It's like being able to have an entire website of information about your product embedded into a single page of a magazine. The purpose of advertising is to interrupt your routine. And that's not always a bad thing. Imagine if you had to actually go out and search for that brand new technology that will make your life so much simpler. How would you even know what to search for? While convincing us of needs that we didn't even know we had can be predatory, and in the current world of advertising it often is, there is nothing inherently evil about wanting to inform people about something they don't know about. What ads like these allow is for the advertiser to catch your attention with the typical "this will change your life" sort of appeal. But it also allows them to be more honest and give you more information right away so that you can decide for yourself how much your life will change and whether it will actually be for the better. I'm not so silly as to be utopian about this and say it's the end of deception in advertising. But I do believe that it provides an avenue for companies to get their message out in a way that doesn't litter our day-to-day lives so much. And that's good for everyone involved.
I imagine there'll be more than a bit of money out there in making these sorts of content rich ads easier to produce and embed. And I don't think there's much argument anymore that the Internet friendly ads like those in the e-edition of Wired are more valuable for advertisers and consumers alike than their old-media predecessors. It must be a heady time for the ad networks to consider the exciting possibilities ahead of them if they decide to go for quality over quantity.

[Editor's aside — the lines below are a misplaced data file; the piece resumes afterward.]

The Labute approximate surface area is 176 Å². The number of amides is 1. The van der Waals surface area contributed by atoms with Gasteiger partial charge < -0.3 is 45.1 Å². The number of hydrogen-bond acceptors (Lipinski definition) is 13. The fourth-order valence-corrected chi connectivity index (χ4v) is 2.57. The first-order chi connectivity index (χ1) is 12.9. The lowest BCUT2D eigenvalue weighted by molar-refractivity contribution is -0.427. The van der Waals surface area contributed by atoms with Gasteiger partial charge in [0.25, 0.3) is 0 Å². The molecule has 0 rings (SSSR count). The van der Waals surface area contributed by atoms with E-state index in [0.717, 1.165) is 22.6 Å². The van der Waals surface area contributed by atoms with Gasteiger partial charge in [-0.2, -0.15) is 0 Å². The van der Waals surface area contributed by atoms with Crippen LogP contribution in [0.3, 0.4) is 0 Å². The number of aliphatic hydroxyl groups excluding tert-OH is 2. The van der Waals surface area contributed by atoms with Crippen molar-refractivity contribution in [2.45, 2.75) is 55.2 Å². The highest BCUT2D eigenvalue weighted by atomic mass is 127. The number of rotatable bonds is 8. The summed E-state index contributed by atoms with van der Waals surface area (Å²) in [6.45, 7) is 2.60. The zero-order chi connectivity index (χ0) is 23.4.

So what else am I interested in seeing on the iPad? Textbooks. Imagine being able to open your calculus textbook, look at a graph it uses to explain a concept, and actually change values to see what changes on the graph? Or to be able to step through a virtual chemistry experiment? How about seeing the effect of your incorrect physics solution on the orbit of a space shuttle around a planet? I think that this level of interactivity could have an amazing affect in the area of education. And who out there doesn't believe that this is an area that we need to pay more attention to?
It's never the hardware that changes the world. It's how we decide to use it. And I can't think of any other device at the moment where this is more apparent than in the iPad and it's soon-to-be brothers and sisters. They could easily be a throw away fad or the future of computing, depending on whether or not they're able to capture the collective imagination of the software development world...
As this article points out, the Wired app may be, technologically speaking, a horrible mess. I agree that simply slicing up images to build your interface when you could be using a lot of HTML 5 to get the same effect is incredibly kludgy, and the amount of space that requires for an app is unacceptable in the long term.
However, I disagree profoundly with the idea that it was a mistake to move away from a more browser-like experience for the e-version of a magazine. I think us techies are sometimes too dismissive of the importance of how something looks. The success of Apple in recent years should have proven that to some degree, but maybe it's one of those never ending arguments. I've read other articles that suggest it's a step back that the Wired app doesn't try to more closely resemble a regular web browsing experience.